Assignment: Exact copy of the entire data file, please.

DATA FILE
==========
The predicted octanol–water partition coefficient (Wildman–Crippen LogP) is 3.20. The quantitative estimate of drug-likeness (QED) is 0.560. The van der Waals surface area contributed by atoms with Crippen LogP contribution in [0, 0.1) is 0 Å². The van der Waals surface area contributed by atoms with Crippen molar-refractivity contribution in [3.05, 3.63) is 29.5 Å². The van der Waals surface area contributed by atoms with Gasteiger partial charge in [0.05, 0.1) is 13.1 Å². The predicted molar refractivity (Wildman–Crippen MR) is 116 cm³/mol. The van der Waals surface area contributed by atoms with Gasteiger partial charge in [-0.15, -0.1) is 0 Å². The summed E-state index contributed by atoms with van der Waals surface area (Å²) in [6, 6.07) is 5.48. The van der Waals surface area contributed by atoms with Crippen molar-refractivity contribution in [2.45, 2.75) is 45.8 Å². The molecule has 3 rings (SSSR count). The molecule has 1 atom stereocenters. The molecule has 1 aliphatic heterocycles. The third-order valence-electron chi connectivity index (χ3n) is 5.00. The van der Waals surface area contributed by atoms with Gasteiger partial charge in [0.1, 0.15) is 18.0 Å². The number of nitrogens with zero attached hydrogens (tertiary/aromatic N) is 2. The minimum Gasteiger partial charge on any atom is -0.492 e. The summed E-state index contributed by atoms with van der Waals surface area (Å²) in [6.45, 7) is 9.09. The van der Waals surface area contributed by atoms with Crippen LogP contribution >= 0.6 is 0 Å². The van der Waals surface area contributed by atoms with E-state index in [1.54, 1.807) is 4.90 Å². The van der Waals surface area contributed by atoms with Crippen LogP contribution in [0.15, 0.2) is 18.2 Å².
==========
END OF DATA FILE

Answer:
The predicted octanol–water partition coefficient (Wildman–Crippen LogP) is 3.20. The quantitative estimate of drug-likeness (QED) is 0.560. The van der Waals surface area contributed by atoms with Crippen LogP contribution in [0, 0.1) is 0 Å². The van der Waals surface area contributed by atoms with Crippen molar-refractivity contribution in [3.05, 3.63) is 29.5 Å². The van der Waals surface area contributed by atoms with Gasteiger partial charge in [0.05, 0.1) is 13.1 Å². The predicted molar refractivity (Wildman–Crippen MR) is 116 cm³/mol. The van der Waals surface area contributed by atoms with Gasteiger partial charge in [-0.15, -0.1) is 0 Å². The summed E-state index contributed by atoms with van der Waals surface area (Å²) in [6, 6.07) is 5.48. The van der Waals surface area contributed by atoms with Crippen molar-refractivity contribution in [2.45, 2.75) is 45.8 Å². The molecule has 3 rings (SSSR count). The molecule has 1 atom stereocenters. The molecule has 1 aliphatic heterocycles. The third-order valence-electron chi connectivity index (χ3n) is 5.00. The van der Waals surface area contributed by atoms with Gasteiger partial charge in [0.1, 0.15) is 18.0 Å². The number of nitrogens with zero attached hydrogens (tertiary/aromatic N) is 2. The minimum Gasteiger partial charge on any atom is -0.492 e. The summed E-state index contributed by atoms with van der Waals surface area (Å²) in [6.45, 7) is 9.09. The van der Waals surface area contributed by atoms with Crippen LogP contribution >= 0.6 is 0 Å². The van der Waals surface area contributed by atoms with E-state index in [1.54, 1.807) is 4.90 Å². The van der Waals surface area contributed by atoms with Crippen LogP contribution in [0.15, 0.2) is 18.2 Å².